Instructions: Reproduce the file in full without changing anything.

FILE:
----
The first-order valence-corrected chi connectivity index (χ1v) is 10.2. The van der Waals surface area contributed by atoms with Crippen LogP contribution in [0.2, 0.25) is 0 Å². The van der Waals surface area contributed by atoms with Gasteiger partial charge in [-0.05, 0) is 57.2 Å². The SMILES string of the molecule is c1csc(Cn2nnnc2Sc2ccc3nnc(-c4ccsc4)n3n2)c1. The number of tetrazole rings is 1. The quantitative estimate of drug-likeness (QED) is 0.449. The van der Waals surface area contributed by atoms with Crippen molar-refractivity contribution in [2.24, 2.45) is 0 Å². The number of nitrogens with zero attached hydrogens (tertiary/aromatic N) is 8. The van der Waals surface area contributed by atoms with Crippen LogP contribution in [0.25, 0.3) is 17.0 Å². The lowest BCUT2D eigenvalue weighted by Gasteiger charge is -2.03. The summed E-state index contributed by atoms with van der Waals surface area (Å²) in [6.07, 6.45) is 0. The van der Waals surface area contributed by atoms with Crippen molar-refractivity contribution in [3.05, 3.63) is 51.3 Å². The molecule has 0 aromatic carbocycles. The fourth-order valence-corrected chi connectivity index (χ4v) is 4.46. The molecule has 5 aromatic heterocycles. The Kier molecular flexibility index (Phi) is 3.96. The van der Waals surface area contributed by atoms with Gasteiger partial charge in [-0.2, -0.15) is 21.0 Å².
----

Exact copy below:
The first-order valence-corrected chi connectivity index (χ1v) is 10.2. The van der Waals surface area contributed by atoms with Crippen LogP contribution in [0.2, 0.25) is 0 Å². The van der Waals surface area contributed by atoms with Gasteiger partial charge in [-0.05, 0) is 57.2 Å². The SMILES string of the molecule is c1csc(Cn2nnnc2Sc2ccc3nnc(-c4ccsc4)n3n2)c1. The number of tetrazole rings is 1. The quantitative estimate of drug-likeness (QED) is 0.449. The van der Waals surface area contributed by atoms with Crippen molar-refractivity contribution in [2.24, 2.45) is 0 Å². The number of nitrogens with zero attached hydrogens (tertiary/aromatic N) is 8. The van der Waals surface area contributed by atoms with Crippen LogP contribution in [0.25, 0.3) is 17.0 Å². The lowest BCUT2D eigenvalue weighted by Gasteiger charge is -2.03. The summed E-state index contributed by atoms with van der Waals surface area (Å²) in [6.07, 6.45) is 0. The van der Waals surface area contributed by atoms with Crippen molar-refractivity contribution in [3.05, 3.63) is 51.3 Å². The molecule has 0 aromatic carbocycles. The fourth-order valence-corrected chi connectivity index (χ4v) is 4.46. The molecule has 5 aromatic heterocycles. The Kier molecular flexibility index (Phi) is 3.96. The van der Waals surface area contributed by atoms with Gasteiger partial charge in [-0.2, -0.15) is 21.0 Å².